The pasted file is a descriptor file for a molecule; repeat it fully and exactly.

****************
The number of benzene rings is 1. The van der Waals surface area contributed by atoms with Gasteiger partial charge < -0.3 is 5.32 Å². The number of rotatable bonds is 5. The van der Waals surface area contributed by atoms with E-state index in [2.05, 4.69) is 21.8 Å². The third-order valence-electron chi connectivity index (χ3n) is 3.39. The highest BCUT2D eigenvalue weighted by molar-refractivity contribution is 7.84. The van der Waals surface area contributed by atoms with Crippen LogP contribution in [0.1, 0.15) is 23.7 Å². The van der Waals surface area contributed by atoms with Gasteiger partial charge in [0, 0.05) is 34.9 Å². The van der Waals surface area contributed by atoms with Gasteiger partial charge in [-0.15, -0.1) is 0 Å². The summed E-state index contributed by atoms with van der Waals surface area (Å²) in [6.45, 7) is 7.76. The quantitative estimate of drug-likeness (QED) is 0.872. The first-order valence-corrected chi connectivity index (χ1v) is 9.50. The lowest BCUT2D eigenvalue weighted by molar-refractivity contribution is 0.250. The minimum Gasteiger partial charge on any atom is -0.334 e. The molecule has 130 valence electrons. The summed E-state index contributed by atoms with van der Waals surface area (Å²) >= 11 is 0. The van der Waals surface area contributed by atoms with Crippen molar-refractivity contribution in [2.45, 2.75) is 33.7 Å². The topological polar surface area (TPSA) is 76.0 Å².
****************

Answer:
The number of benzene rings is 1. The van der Waals surface area contributed by atoms with Gasteiger partial charge < -0.3 is 5.32 Å². The number of rotatable bonds is 5. The van der Waals surface area contributed by atoms with E-state index in [2.05, 4.69) is 21.8 Å². The third-order valence-electron chi connectivity index (χ3n) is 3.39. The highest BCUT2D eigenvalue weighted by molar-refractivity contribution is 7.84. The van der Waals surface area contributed by atoms with Crippen LogP contribution in [0.1, 0.15) is 23.7 Å². The van der Waals surface area contributed by atoms with Gasteiger partial charge in [0, 0.05) is 34.9 Å². The van der Waals surface area contributed by atoms with Gasteiger partial charge in [-0.15, -0.1) is 0 Å². The summed E-state index contributed by atoms with van der Waals surface area (Å²) in [6.45, 7) is 7.76. The quantitative estimate of drug-likeness (QED) is 0.872. The first-order valence-corrected chi connectivity index (χ1v) is 9.50. The lowest BCUT2D eigenvalue weighted by molar-refractivity contribution is 0.250. The minimum Gasteiger partial charge on any atom is -0.334 e. The molecule has 130 valence electrons. The summed E-state index contributed by atoms with van der Waals surface area (Å²) >= 11 is 0. The van der Waals surface area contributed by atoms with Crippen molar-refractivity contribution in [2.45, 2.75) is 33.7 Å². The topological polar surface area (TPSA) is 76.0 Å².